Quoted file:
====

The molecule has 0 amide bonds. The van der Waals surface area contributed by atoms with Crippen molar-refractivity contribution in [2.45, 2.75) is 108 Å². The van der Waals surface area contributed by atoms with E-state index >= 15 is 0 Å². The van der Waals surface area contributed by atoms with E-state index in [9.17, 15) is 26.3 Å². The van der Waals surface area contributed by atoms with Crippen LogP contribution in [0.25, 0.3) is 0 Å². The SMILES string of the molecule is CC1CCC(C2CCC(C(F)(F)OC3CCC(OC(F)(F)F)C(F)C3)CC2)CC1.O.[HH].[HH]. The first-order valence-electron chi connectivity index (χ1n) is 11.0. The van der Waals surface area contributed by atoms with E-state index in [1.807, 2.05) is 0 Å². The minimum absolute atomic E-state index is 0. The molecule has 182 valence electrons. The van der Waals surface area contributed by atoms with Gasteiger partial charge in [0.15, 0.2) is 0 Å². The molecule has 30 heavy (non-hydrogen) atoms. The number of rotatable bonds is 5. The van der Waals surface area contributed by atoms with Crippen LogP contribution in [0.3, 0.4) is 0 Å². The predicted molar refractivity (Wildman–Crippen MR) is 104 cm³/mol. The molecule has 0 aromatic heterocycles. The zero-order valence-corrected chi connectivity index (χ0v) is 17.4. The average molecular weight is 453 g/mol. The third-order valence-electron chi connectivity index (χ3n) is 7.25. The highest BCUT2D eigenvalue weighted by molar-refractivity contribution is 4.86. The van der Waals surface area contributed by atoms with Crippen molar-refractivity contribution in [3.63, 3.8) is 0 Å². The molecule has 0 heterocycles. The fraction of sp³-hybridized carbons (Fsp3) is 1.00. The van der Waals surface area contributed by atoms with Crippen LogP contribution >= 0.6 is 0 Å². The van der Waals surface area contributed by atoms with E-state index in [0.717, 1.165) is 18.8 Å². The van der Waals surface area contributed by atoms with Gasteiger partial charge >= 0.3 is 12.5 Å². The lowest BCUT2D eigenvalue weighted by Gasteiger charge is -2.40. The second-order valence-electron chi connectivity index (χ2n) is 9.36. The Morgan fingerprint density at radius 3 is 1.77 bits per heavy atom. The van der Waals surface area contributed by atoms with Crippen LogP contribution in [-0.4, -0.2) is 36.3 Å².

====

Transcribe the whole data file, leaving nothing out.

The molecule has 0 amide bonds. The van der Waals surface area contributed by atoms with Crippen molar-refractivity contribution in [2.45, 2.75) is 108 Å². The van der Waals surface area contributed by atoms with E-state index >= 15 is 0 Å². The van der Waals surface area contributed by atoms with E-state index in [9.17, 15) is 26.3 Å². The van der Waals surface area contributed by atoms with Crippen LogP contribution in [0.25, 0.3) is 0 Å². The SMILES string of the molecule is CC1CCC(C2CCC(C(F)(F)OC3CCC(OC(F)(F)F)C(F)C3)CC2)CC1.O.[HH].[HH]. The first-order valence-electron chi connectivity index (χ1n) is 11.0. The van der Waals surface area contributed by atoms with E-state index in [1.807, 2.05) is 0 Å². The minimum absolute atomic E-state index is 0. The molecule has 182 valence electrons. The van der Waals surface area contributed by atoms with Gasteiger partial charge in [0.15, 0.2) is 0 Å². The molecule has 30 heavy (non-hydrogen) atoms. The number of rotatable bonds is 5. The van der Waals surface area contributed by atoms with Crippen LogP contribution in [0.3, 0.4) is 0 Å². The predicted molar refractivity (Wildman–Crippen MR) is 104 cm³/mol. The molecule has 0 aromatic heterocycles. The zero-order valence-corrected chi connectivity index (χ0v) is 17.4. The average molecular weight is 453 g/mol. The third-order valence-electron chi connectivity index (χ3n) is 7.25. The highest BCUT2D eigenvalue weighted by molar-refractivity contribution is 4.86. The van der Waals surface area contributed by atoms with Crippen molar-refractivity contribution in [3.63, 3.8) is 0 Å². The molecule has 0 heterocycles. The fraction of sp³-hybridized carbons (Fsp3) is 1.00. The van der Waals surface area contributed by atoms with Crippen LogP contribution >= 0.6 is 0 Å². The van der Waals surface area contributed by atoms with E-state index in [0.717, 1.165) is 18.8 Å². The van der Waals surface area contributed by atoms with Gasteiger partial charge >= 0.3 is 12.5 Å². The lowest BCUT2D eigenvalue weighted by Gasteiger charge is -2.40. The second-order valence-electron chi connectivity index (χ2n) is 9.36. The Morgan fingerprint density at radius 3 is 1.77 bits per heavy atom. The van der Waals surface area contributed by atoms with Crippen LogP contribution in [-0.4, -0.2) is 36.3 Å².